Better Work in Vietnam and the EU-Vietnam free trade agreement

Roopa Nair, Head of Operations, Quality, and Innovation at Better Work, participated at a High-Level Conference on the EU-Vietnam free trade agreement, organized in the European Parliament.

News | 28 January 2020
Following the vote of the INTA (International Trade) Committee of the European Parliament to recommend the ratification of the EU-Vietnam free trade agreement, Rapporteur Geert Bourgeois organized a conference to debate the agreement.

Panellists included the European Trade Commissioner, Phil Hogan, the Vice-Minister of Trade of Vietnam, Tran Quoc Khanh, Better Work’s Roopa Nair and the EU’s Ambassador to Vietnam, Giorgio Aliberti.
The conference focused amongst others on labour and human rights standards, which fall under the sustainable development chapters of the agreement.

Ms Nair highlighted how Better Work, a joint ILO-IFC programme which is co-funded by the European Union, has been working for ten years in Vietnam to improve working conditions and boost productivity in the garment industry. She explained how much progress has been made in this time with regard to freedom of association, decreasing the gender pay gap (a decrease of 85%) and in terms of preventing labour violations.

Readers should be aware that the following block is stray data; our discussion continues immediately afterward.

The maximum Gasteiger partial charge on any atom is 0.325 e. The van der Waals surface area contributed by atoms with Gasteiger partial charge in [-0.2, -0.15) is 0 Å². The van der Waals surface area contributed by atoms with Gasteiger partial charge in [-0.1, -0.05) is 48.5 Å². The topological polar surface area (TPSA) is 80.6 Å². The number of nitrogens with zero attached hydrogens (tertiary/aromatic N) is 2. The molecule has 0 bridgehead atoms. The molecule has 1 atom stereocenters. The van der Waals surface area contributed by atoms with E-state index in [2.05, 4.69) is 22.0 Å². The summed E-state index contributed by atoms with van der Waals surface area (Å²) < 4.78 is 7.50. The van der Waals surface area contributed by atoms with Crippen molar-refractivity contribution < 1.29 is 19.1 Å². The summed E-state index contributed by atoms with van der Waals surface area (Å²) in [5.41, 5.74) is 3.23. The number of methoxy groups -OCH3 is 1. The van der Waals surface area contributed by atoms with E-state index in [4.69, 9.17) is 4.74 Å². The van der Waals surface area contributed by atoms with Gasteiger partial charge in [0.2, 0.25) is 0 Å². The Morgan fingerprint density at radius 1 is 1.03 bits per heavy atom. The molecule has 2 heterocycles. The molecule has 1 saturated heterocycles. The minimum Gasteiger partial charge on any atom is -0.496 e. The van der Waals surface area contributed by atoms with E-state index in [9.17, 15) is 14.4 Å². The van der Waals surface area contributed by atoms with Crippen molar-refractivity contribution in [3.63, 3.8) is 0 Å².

Moreover, Better Work has seen a 22% increase in productivity and firm competitiveness which goes hand in hand with better working conditions. The positive impact of better working conditions is not limited to workers: they also bring opportunities to families, and the enrolment rate of children at school has been shown to increase with these improvements.

Key interventions from the Vietnamese Vice-Minister for Trade and the EU Commissioner for Trade laid out a roadmap for how Vietnam would ratify outstanding fundamental ILO Conventions on Freedom of Association and on the Abolition of Forced Labour.

Some MEPs inquired about assurances that there will be continuing signals from Vietnam to improve human rights and uphold labour standards. All sides of the debate recognized the progress made in Vietnam’s labour code and wide-ranging reforms since the EU first engaged in trade talks in 2012.